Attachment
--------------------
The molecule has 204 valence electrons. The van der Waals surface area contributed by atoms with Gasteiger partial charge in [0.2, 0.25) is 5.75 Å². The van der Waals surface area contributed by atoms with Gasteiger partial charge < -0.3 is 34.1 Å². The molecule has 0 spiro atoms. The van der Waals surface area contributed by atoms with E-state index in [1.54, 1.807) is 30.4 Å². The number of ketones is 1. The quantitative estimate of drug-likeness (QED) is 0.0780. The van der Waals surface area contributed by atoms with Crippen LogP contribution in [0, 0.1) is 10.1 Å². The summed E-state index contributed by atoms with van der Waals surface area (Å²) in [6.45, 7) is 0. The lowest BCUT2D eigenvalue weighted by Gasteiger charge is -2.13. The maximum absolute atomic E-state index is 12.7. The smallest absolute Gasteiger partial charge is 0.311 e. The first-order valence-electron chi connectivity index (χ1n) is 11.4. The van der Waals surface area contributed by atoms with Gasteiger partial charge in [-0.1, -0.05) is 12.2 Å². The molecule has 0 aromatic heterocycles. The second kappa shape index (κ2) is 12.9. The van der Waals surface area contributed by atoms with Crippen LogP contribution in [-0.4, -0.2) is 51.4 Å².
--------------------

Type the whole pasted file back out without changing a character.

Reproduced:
The molecule has 204 valence electrons. The van der Waals surface area contributed by atoms with Gasteiger partial charge in [0.2, 0.25) is 5.75 Å². The van der Waals surface area contributed by atoms with Gasteiger partial charge < -0.3 is 34.1 Å². The molecule has 0 spiro atoms. The van der Waals surface area contributed by atoms with E-state index in [1.54, 1.807) is 30.4 Å². The number of ketones is 1. The quantitative estimate of drug-likeness (QED) is 0.0780. The van der Waals surface area contributed by atoms with Crippen LogP contribution in [0, 0.1) is 10.1 Å². The summed E-state index contributed by atoms with van der Waals surface area (Å²) in [6.45, 7) is 0. The lowest BCUT2D eigenvalue weighted by Gasteiger charge is -2.13. The maximum absolute atomic E-state index is 12.7. The smallest absolute Gasteiger partial charge is 0.311 e. The first-order valence-electron chi connectivity index (χ1n) is 11.4. The van der Waals surface area contributed by atoms with Gasteiger partial charge in [-0.1, -0.05) is 12.2 Å². The molecule has 0 aromatic heterocycles. The second kappa shape index (κ2) is 12.9. The van der Waals surface area contributed by atoms with Crippen LogP contribution in [-0.4, -0.2) is 51.4 Å².